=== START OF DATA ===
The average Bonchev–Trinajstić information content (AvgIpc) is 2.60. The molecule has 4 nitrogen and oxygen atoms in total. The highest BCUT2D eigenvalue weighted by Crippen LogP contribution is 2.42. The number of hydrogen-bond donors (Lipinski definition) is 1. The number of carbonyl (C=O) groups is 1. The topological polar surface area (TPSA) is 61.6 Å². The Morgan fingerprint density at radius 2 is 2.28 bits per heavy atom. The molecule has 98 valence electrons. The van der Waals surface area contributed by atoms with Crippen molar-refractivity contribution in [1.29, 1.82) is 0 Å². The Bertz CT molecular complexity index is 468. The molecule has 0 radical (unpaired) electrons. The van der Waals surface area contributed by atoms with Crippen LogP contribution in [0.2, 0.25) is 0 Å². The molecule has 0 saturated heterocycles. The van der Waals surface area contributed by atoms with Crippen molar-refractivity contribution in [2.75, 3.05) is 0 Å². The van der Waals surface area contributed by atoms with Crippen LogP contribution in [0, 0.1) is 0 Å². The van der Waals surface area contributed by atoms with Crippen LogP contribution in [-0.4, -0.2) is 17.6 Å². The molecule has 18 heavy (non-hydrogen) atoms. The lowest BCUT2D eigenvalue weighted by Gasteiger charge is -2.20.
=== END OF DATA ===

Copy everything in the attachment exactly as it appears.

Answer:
The average Bonchev–Trinajstić information content (AvgIpc) is 2.60. The molecule has 4 nitrogen and oxygen atoms in total. The highest BCUT2D eigenvalue weighted by Crippen LogP contribution is 2.42. The number of hydrogen-bond donors (Lipinski definition) is 1. The number of carbonyl (C=O) groups is 1. The topological polar surface area (TPSA) is 61.6 Å². The Morgan fingerprint density at radius 2 is 2.28 bits per heavy atom. The molecule has 98 valence electrons. The van der Waals surface area contributed by atoms with Crippen molar-refractivity contribution in [1.29, 1.82) is 0 Å². The Bertz CT molecular complexity index is 468. The molecule has 0 radical (unpaired) electrons. The van der Waals surface area contributed by atoms with Crippen LogP contribution in [0.2, 0.25) is 0 Å². The molecule has 0 saturated heterocycles. The van der Waals surface area contributed by atoms with Crippen molar-refractivity contribution in [2.75, 3.05) is 0 Å². The van der Waals surface area contributed by atoms with Crippen LogP contribution in [0, 0.1) is 0 Å². The van der Waals surface area contributed by atoms with Crippen LogP contribution in [-0.4, -0.2) is 17.6 Å². The molecule has 18 heavy (non-hydrogen) atoms. The lowest BCUT2D eigenvalue weighted by Gasteiger charge is -2.20.